The fast and the furious franchise has now 8 films in the books with a proposed two more left to go. The series of films was once a mixture of racing, combined with cars, also with a dash of drama in the fast and the furious’ younger days. As the films grew the characters started taking on different aspects that have never been brought to the surface before. In different ways every continuation of the series had grown in one part or another, except Tokyo Drift, (Technically, #3) we don’t ever, ever, ever talk about it. However this development comes with a downside. Since the 4th installment in the series in my opinion, the quality of the movie, plot, and overall theme has become a little stale, watered-down and of course repetitive. All this being said, the 8th movie, titled: The Fate of the Furious puts a new spin on this ongoing saga which we’ve known might come but have never seen quite like this before. Let’s take a look into the film and review, piece by piece.
Story: 4.0/5.0 Stars
Coming into this 8th installment, I thought there would be some convoluted, cookie-cutter story line. By this I meant there would be some terrible crime that needed to be stopped, or some dastardly villain that the
mystery machine furious crew would have to take down and then happy ending. However, before going into the movie the whole world knew that the twist was that Dominic who’s played by Vin Diesel is one of the villains this time around. This new set-piece brings an action part; however, this always brings a stronger psychological aspect in which each actor’s reaction is different. This makes the film shine brighter for it. The team’s broken, their energies feed off of each other. The only thing I wish would have been brought forth were the confrontations and conflicts within the group. It seemed that fights within the group were few and far between, and everyone lived happily ever after…
Overall it’s refreshing to look at the team as broken puzzle pieces searching for their connections. This shock to their system really brings out the way people recover, either grouped together or as people. In hindsight the plot was predictable but the routes the story went at times weren’t. That’s what kept the movie alive, without those dramatic, awkward pauses that action movies usually have way too many of.
Acting: 3.0/5.0 Stars
The continuing tread in movies that take a dramatic turn is either to make or break the actors, however this doesn’t seem to be the case here. Almost every actor aside from Jason Statham and Dewayne “The Rock” Johnson, and Tyrese Gibson seem to be for lack of a better word suppressed. Ludacris had possibly about 10 appearances throughout the movie besides the actions scenes at most. If the movie had run a little longer the movie could’ve been called The Fate of Dominic Torretto. The whole movie centered on his turning, reasons, and ending. For everything its worth purposes it should be, but that doesn’t mean the actors….shouldn’t act. Taking in the whole picture, it looked like whenever something didn’t go as planned, they sulked like 3 year olds who didn’t have their cake after dinner.
Disappointment was almost too much to handle at times. I knew that everyone in that cast could put on good to great performances but to water it down to such a degree was a little disrespectful. The only surprise and shining stars were Charlize Theron and Vin Diesel, yes Vin Diesel. I haven’t villains like those two in quite a while, seemingly the odd couple, or perhaps Dr. Frankenstein and her monster. She could say “leap”, he would say “do you have a car that can rise that high?”. I mean, come on! He cries, let me say this again, he actually cries throughout the movie. His acting really stuck out. There were multiple times throughout the movie where the audience clapped, not just at the end. If I remember correctly, it was about 5 times when he was in the picture.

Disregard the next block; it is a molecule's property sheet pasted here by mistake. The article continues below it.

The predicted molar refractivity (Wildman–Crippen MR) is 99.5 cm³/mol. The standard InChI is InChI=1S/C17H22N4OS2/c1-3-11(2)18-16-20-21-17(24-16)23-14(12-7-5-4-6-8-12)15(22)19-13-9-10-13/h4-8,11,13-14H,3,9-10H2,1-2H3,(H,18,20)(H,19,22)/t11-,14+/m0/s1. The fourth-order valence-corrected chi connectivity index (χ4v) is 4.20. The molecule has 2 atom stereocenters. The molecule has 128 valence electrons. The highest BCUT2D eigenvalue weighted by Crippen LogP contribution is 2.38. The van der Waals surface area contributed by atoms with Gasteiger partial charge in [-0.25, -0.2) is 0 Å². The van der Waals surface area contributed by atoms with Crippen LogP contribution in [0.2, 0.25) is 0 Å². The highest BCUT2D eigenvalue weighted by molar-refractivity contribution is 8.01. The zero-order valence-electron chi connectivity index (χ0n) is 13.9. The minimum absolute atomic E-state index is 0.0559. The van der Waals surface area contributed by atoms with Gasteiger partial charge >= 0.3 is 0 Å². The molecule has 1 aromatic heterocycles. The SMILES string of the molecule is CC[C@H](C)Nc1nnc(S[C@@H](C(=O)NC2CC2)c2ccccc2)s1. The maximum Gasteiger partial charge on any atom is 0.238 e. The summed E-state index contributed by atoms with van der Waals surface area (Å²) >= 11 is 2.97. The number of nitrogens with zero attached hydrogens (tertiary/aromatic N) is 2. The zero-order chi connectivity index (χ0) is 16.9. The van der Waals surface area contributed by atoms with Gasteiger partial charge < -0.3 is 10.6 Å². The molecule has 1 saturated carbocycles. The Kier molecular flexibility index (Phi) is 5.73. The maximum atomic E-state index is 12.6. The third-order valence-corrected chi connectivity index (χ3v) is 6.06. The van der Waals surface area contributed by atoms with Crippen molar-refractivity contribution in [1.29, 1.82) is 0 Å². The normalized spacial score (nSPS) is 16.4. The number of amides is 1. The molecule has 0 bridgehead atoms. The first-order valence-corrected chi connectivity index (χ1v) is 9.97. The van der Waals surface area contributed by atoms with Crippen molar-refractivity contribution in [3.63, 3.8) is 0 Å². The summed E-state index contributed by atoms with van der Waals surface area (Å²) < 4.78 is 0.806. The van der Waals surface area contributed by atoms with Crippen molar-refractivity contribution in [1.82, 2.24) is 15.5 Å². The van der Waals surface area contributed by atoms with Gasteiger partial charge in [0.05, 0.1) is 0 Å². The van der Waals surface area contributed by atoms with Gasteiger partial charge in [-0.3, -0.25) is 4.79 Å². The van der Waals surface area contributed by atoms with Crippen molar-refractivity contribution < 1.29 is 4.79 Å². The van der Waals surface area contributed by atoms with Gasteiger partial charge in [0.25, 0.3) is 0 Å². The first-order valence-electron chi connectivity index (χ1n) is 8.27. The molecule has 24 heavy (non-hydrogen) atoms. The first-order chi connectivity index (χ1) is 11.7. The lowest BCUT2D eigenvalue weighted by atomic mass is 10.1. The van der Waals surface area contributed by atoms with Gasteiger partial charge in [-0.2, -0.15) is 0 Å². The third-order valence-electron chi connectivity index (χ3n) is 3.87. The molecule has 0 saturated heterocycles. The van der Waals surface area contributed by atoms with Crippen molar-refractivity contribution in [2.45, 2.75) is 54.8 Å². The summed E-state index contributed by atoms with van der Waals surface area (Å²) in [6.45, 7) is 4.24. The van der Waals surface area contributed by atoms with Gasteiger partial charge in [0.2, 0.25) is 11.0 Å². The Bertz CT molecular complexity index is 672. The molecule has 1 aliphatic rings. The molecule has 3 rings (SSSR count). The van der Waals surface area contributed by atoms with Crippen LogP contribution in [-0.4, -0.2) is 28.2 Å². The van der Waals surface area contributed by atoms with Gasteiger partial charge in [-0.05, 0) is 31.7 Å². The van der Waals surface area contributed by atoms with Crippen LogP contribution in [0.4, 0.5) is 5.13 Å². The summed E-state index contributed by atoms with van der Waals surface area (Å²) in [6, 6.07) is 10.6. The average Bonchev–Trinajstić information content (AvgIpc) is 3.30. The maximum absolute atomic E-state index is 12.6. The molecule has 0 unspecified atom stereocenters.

Action and Comedy: 5.0/5.0 Stars
This is where the film’s bread and butter is. The close quarters combat is intense, beautifully choreographed and 90% is believable. Everything down to the little explosion is matched to the story perfectly, and goes along seamlessly throughout the film. There isn’t many times where the action seems awkward, like a random body dropping or explosion, or badly designed cheesy dialogue. The comedy is plenty, well-timed, and golden
Tyrese brings his comedy more and more throughout intense scenes. This truly makes the experience all the better. It’s at those times that the movie has its glue to hold it together. Contrary to popular belief, Roman Pierce is one of the most important people in the Fast and Furious series and it’s proven without a doubt all throughout this movie in the glorious laughter of the audience.
Overall: 4.5/5.0 Stars
I usually come into long running series’ with a feeling of dread, so imagine my mindset going into for the 8th installment, and coming out with a review like this. Half of this was a renewal of the series and half of an ending. It’s been a long while. There are more than a couple of references to Paul Walker’s character throughout the movie and especially at the end that will bring a tear to your eye. It’s been a long ride, with cars, action, drama, and happiness! I for one am glad if it ends, it ends with a bang. This series has made me laugh, cry, yell, over and over like a relationship that’s never the same. It’s been up and down, turned left and right and now we’ve come to a point of settling. This last hurrah has been well-formed, executed and most importantly respectful.